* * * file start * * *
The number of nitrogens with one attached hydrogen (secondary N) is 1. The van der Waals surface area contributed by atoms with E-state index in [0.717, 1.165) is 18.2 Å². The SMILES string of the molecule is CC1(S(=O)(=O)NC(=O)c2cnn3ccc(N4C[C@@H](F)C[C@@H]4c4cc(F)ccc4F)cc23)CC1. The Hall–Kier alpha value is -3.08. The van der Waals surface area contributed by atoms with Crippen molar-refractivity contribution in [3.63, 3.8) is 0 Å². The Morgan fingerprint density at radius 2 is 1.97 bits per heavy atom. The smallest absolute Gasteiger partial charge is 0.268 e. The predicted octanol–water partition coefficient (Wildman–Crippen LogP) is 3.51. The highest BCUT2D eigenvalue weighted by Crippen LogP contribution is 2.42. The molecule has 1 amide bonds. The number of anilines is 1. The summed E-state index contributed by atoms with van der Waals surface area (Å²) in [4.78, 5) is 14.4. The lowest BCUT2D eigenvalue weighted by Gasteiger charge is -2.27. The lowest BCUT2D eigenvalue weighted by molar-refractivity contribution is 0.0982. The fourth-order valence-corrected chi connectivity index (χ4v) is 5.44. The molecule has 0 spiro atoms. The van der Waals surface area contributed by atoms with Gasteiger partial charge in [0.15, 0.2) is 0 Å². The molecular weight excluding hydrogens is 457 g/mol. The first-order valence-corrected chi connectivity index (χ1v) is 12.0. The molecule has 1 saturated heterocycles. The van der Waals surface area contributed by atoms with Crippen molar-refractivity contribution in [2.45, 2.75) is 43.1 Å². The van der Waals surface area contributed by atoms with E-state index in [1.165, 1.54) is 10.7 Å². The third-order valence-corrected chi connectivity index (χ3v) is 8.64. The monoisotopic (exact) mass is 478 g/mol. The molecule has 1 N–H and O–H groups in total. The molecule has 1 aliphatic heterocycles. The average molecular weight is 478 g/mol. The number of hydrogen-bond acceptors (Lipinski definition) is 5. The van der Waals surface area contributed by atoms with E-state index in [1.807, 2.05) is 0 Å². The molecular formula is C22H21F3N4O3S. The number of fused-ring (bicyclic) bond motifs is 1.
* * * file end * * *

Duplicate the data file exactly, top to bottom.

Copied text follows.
The number of nitrogens with one attached hydrogen (secondary N) is 1. The van der Waals surface area contributed by atoms with E-state index in [0.717, 1.165) is 18.2 Å². The SMILES string of the molecule is CC1(S(=O)(=O)NC(=O)c2cnn3ccc(N4C[C@@H](F)C[C@@H]4c4cc(F)ccc4F)cc23)CC1. The Hall–Kier alpha value is -3.08. The van der Waals surface area contributed by atoms with Crippen molar-refractivity contribution in [3.63, 3.8) is 0 Å². The Morgan fingerprint density at radius 2 is 1.97 bits per heavy atom. The smallest absolute Gasteiger partial charge is 0.268 e. The predicted octanol–water partition coefficient (Wildman–Crippen LogP) is 3.51. The highest BCUT2D eigenvalue weighted by Crippen LogP contribution is 2.42. The molecule has 1 amide bonds. The number of anilines is 1. The summed E-state index contributed by atoms with van der Waals surface area (Å²) in [4.78, 5) is 14.4. The lowest BCUT2D eigenvalue weighted by Gasteiger charge is -2.27. The lowest BCUT2D eigenvalue weighted by molar-refractivity contribution is 0.0982. The fourth-order valence-corrected chi connectivity index (χ4v) is 5.44. The molecule has 0 spiro atoms. The van der Waals surface area contributed by atoms with Gasteiger partial charge in [0.15, 0.2) is 0 Å². The molecular weight excluding hydrogens is 457 g/mol. The first-order valence-corrected chi connectivity index (χ1v) is 12.0. The molecule has 1 saturated heterocycles. The van der Waals surface area contributed by atoms with Crippen molar-refractivity contribution in [2.45, 2.75) is 43.1 Å². The van der Waals surface area contributed by atoms with E-state index in [1.165, 1.54) is 10.7 Å². The third-order valence-corrected chi connectivity index (χ3v) is 8.64. The monoisotopic (exact) mass is 478 g/mol. The molecule has 1 N–H and O–H groups in total. The molecule has 1 aliphatic heterocycles. The average molecular weight is 478 g/mol. The number of hydrogen-bond acceptors (Lipinski definition) is 5. The van der Waals surface area contributed by atoms with E-state index in [1.807, 2.05) is 0 Å². The molecular formula is C22H21F3N4O3S. The number of fused-ring (bicyclic) bond motifs is 1.